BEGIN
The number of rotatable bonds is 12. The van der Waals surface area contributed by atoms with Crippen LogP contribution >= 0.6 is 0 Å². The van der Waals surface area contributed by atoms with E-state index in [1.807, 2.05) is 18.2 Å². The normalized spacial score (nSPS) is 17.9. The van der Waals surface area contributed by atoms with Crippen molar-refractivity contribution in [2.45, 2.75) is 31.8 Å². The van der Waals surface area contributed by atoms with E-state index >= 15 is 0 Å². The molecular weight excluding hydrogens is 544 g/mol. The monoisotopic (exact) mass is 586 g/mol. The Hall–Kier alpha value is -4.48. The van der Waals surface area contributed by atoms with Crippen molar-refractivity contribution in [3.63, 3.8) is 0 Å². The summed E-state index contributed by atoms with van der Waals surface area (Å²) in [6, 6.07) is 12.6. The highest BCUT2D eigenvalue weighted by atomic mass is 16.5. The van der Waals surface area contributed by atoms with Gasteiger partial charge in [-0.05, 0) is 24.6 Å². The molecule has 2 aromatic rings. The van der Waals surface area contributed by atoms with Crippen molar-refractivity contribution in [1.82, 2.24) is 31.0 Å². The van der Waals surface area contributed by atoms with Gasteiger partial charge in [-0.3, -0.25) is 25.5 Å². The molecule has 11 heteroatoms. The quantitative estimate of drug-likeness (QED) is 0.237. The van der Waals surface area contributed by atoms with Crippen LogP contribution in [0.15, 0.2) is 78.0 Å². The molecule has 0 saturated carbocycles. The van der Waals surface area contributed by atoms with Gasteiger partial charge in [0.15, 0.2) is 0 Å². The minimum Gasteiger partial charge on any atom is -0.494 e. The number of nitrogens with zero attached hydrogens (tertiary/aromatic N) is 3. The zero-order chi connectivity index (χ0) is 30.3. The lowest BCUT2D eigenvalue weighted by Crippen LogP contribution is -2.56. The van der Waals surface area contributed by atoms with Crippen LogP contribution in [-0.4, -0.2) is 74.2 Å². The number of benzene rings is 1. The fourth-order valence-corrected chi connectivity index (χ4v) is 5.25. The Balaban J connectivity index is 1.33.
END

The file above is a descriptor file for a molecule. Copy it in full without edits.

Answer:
The number of rotatable bonds is 12. The van der Waals surface area contributed by atoms with Crippen LogP contribution >= 0.6 is 0 Å². The van der Waals surface area contributed by atoms with E-state index in [1.807, 2.05) is 18.2 Å². The normalized spacial score (nSPS) is 17.9. The van der Waals surface area contributed by atoms with Crippen molar-refractivity contribution in [2.45, 2.75) is 31.8 Å². The van der Waals surface area contributed by atoms with E-state index >= 15 is 0 Å². The molecular weight excluding hydrogens is 544 g/mol. The monoisotopic (exact) mass is 586 g/mol. The Hall–Kier alpha value is -4.48. The van der Waals surface area contributed by atoms with Crippen molar-refractivity contribution in [3.63, 3.8) is 0 Å². The summed E-state index contributed by atoms with van der Waals surface area (Å²) in [6, 6.07) is 12.6. The highest BCUT2D eigenvalue weighted by atomic mass is 16.5. The van der Waals surface area contributed by atoms with Gasteiger partial charge in [-0.05, 0) is 24.6 Å². The molecule has 2 aromatic rings. The van der Waals surface area contributed by atoms with Crippen molar-refractivity contribution in [1.82, 2.24) is 31.0 Å². The van der Waals surface area contributed by atoms with Gasteiger partial charge in [-0.3, -0.25) is 25.5 Å². The molecule has 11 heteroatoms. The quantitative estimate of drug-likeness (QED) is 0.237. The van der Waals surface area contributed by atoms with Crippen LogP contribution in [0.15, 0.2) is 78.0 Å². The molecule has 0 saturated carbocycles. The van der Waals surface area contributed by atoms with Gasteiger partial charge in [0.15, 0.2) is 0 Å². The minimum Gasteiger partial charge on any atom is -0.494 e. The number of nitrogens with zero attached hydrogens (tertiary/aromatic N) is 3. The zero-order chi connectivity index (χ0) is 30.3. The lowest BCUT2D eigenvalue weighted by Crippen LogP contribution is -2.56. The van der Waals surface area contributed by atoms with Crippen LogP contribution in [-0.4, -0.2) is 74.2 Å². The number of benzene rings is 1. The fourth-order valence-corrected chi connectivity index (χ4v) is 5.25. The Balaban J connectivity index is 1.33.